Man Confesses to Shooting of Apopka Police Officers Car
20-year-old Tyler Endsley of Apopka was arrested on Tuesday after police said he confessed to shooting up an Apopka police car at a 7-Eleven. An unidentified tip led officers to him. He told detectives he was high on Xanax and marijuana when he shot the patrol car with a 10-gauge shotgun at about 4 a.m. Sunday, department spokesman Officer Ed Chittenden stated. Police arrested Endsley on charges of attempted armed robbery, use of a firearm during a felony, displaying a firearm in public and criminal mischief.
Couple Caught Having Sex in a Walgreens Restroom
Winter Haven Police say that at about 8:10 p.m. on Saturday, 24-year-old Christopher Mahurin and 22-year-old Jenna Lynn Frey had sex in one of the stalls of the women’s restroom at the Walgreens set at 805 Havendale Blvd. N.W. While the pair was still in the stall, a 6-year-old girl came in the bathroom while her father stood close by. Mahurin left the stall completely naked and immediately pushed the girl towards the door and she began shouting, according to police. The girl’s father, who was just outside of the restroom door, overheard the shrieks and entered the restroom to get his daughter. When officers arrived, Mahurin and Frey were in a car in the parking lot. Originally the pair denied the event saying that Frey only went in to use the restroom. Though, after additional questioning, Frey told officers that they had sex in the stall. Mahurin was retained into the Polk County Jail on charges of lewd/lascivious exhibition, indecent exposure in public, battery and knowingly driving with suspended or revoked license .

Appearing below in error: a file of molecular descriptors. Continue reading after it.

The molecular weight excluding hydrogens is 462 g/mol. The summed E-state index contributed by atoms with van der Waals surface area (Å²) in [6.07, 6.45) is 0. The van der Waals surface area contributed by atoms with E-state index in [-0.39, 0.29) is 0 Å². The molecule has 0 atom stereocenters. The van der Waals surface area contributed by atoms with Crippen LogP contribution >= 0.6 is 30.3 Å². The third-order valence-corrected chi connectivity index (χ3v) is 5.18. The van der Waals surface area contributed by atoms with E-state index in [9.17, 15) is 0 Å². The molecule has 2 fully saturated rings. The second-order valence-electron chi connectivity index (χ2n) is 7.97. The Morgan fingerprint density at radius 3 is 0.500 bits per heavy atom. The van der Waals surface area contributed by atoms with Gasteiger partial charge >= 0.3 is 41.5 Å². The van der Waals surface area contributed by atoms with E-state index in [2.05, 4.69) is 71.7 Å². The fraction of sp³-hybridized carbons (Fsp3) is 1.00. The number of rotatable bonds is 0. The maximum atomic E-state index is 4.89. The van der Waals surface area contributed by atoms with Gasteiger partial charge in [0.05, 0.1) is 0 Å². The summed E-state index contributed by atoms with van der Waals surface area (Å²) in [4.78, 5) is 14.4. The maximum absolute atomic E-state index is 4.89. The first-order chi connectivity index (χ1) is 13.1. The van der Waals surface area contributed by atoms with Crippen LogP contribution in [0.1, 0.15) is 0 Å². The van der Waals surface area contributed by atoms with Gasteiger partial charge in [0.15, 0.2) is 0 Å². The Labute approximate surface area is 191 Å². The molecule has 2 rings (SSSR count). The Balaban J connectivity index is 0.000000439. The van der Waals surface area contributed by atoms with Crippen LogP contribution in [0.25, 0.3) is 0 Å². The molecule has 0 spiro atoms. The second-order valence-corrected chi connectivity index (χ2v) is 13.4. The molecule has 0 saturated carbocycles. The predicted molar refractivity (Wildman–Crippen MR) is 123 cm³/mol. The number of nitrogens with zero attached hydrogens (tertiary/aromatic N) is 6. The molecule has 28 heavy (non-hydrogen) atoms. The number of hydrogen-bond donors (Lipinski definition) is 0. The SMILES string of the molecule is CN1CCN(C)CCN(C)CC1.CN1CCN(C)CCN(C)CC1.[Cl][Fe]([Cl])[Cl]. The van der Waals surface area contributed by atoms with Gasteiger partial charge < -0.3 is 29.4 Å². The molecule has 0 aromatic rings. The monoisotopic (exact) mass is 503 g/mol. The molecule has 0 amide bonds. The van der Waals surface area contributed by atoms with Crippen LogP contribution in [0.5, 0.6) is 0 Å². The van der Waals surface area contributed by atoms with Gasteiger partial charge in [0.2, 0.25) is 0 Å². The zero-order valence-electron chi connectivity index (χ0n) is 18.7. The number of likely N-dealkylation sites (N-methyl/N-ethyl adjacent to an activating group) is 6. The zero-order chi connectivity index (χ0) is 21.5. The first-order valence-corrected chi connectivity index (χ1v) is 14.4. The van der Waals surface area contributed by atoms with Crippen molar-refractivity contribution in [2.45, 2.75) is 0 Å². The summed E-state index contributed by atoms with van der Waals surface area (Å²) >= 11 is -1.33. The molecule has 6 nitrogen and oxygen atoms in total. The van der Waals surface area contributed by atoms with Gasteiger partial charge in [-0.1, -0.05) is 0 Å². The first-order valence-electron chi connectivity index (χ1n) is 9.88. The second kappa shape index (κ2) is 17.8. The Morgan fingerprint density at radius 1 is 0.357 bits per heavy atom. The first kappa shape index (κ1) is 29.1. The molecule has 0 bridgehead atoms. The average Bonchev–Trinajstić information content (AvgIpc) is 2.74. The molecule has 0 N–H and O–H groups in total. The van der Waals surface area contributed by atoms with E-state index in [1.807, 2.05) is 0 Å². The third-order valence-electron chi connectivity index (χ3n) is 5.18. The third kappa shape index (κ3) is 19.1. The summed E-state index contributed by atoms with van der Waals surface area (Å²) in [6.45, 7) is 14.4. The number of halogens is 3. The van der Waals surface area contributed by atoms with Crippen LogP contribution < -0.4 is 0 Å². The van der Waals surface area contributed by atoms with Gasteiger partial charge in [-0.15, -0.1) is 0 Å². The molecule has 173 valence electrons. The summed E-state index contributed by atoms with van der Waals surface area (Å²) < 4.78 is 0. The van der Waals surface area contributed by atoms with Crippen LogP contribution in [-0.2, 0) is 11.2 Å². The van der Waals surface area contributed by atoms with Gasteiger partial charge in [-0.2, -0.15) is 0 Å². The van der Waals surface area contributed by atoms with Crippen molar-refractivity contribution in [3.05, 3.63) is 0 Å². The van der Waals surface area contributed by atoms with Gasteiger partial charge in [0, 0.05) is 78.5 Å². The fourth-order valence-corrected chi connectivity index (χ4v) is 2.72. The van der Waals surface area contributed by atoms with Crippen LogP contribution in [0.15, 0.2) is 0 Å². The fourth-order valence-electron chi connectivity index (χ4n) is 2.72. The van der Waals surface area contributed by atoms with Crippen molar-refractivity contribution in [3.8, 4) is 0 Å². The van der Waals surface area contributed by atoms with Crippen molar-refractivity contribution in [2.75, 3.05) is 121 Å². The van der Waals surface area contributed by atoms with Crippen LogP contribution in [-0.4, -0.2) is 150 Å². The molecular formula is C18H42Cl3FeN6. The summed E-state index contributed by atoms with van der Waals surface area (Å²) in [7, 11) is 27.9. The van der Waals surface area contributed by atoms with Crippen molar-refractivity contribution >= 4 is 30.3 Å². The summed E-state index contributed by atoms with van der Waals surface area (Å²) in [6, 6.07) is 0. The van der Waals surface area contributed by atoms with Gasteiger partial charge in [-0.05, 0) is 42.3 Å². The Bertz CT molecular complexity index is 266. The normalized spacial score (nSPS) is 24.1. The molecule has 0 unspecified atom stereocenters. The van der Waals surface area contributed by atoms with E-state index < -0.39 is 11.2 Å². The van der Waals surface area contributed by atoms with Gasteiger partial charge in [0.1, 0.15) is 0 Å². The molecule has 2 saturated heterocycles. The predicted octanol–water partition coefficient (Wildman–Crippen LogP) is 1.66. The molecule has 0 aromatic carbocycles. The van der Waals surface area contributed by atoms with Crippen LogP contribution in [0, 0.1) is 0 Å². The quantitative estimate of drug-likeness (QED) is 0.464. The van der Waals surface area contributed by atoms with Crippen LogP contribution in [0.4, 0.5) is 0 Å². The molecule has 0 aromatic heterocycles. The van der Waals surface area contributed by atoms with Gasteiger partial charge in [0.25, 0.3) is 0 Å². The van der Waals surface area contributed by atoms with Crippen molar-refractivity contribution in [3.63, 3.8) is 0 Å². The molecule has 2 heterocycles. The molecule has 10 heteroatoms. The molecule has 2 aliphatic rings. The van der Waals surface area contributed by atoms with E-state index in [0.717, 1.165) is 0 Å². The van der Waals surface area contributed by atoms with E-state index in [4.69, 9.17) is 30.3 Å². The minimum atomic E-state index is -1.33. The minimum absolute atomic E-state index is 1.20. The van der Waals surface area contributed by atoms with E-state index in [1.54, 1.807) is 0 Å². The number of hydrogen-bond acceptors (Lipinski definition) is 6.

If you or a loved one are struggling with substance abuse or addiction, please call toll free 1-800-951-6135.